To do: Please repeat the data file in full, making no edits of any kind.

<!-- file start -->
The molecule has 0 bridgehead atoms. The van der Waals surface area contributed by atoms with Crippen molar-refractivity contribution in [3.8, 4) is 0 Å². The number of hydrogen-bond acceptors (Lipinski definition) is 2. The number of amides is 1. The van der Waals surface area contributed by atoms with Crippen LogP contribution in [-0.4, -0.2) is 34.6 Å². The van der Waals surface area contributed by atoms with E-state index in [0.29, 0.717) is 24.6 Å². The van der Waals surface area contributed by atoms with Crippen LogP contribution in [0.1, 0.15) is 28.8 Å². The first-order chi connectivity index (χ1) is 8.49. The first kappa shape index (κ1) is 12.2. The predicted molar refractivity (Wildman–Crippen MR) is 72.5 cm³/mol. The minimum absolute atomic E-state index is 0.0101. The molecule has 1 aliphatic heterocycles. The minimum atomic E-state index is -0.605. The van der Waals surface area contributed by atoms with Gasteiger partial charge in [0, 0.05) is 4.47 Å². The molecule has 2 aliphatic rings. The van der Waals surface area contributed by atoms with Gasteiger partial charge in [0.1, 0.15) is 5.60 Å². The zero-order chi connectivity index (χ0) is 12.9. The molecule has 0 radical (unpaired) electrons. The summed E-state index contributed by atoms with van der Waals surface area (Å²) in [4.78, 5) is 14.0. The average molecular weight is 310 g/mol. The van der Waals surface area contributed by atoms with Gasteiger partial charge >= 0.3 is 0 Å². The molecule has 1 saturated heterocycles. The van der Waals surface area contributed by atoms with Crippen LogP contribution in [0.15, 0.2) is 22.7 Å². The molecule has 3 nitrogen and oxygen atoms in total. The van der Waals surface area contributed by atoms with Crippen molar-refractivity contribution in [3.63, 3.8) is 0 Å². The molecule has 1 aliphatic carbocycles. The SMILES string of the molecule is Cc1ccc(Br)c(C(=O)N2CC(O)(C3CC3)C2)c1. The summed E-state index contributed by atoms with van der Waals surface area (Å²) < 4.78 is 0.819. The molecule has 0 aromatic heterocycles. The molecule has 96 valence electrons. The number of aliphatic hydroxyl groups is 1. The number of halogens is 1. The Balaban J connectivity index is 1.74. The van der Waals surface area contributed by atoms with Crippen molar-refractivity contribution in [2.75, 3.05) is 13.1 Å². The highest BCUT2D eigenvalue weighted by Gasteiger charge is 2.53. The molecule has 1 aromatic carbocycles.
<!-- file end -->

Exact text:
The molecule has 0 bridgehead atoms. The van der Waals surface area contributed by atoms with Crippen molar-refractivity contribution in [3.8, 4) is 0 Å². The number of hydrogen-bond acceptors (Lipinski definition) is 2. The number of amides is 1. The van der Waals surface area contributed by atoms with Crippen LogP contribution in [-0.4, -0.2) is 34.6 Å². The van der Waals surface area contributed by atoms with E-state index in [0.29, 0.717) is 24.6 Å². The van der Waals surface area contributed by atoms with Crippen LogP contribution in [0.1, 0.15) is 28.8 Å². The first-order chi connectivity index (χ1) is 8.49. The first kappa shape index (κ1) is 12.2. The predicted molar refractivity (Wildman–Crippen MR) is 72.5 cm³/mol. The minimum absolute atomic E-state index is 0.0101. The molecule has 1 aliphatic heterocycles. The minimum atomic E-state index is -0.605. The van der Waals surface area contributed by atoms with Gasteiger partial charge in [0, 0.05) is 4.47 Å². The molecule has 2 aliphatic rings. The van der Waals surface area contributed by atoms with Gasteiger partial charge in [0.1, 0.15) is 5.60 Å². The zero-order chi connectivity index (χ0) is 12.9. The molecule has 0 radical (unpaired) electrons. The summed E-state index contributed by atoms with van der Waals surface area (Å²) in [4.78, 5) is 14.0. The average molecular weight is 310 g/mol. The van der Waals surface area contributed by atoms with Gasteiger partial charge >= 0.3 is 0 Å². The molecule has 1 saturated heterocycles. The van der Waals surface area contributed by atoms with Crippen LogP contribution in [0.15, 0.2) is 22.7 Å². The molecule has 3 nitrogen and oxygen atoms in total. The van der Waals surface area contributed by atoms with Crippen molar-refractivity contribution in [3.63, 3.8) is 0 Å². The molecule has 1 aliphatic carbocycles. The SMILES string of the molecule is Cc1ccc(Br)c(C(=O)N2CC(O)(C3CC3)C2)c1. The summed E-state index contributed by atoms with van der Waals surface area (Å²) < 4.78 is 0.819. The molecule has 0 aromatic heterocycles. The molecule has 96 valence electrons. The number of aliphatic hydroxyl groups is 1. The number of halogens is 1. The Balaban J connectivity index is 1.74. The van der Waals surface area contributed by atoms with Crippen molar-refractivity contribution in [2.75, 3.05) is 13.1 Å². The highest BCUT2D eigenvalue weighted by Gasteiger charge is 2.53. The molecule has 1 aromatic carbocycles.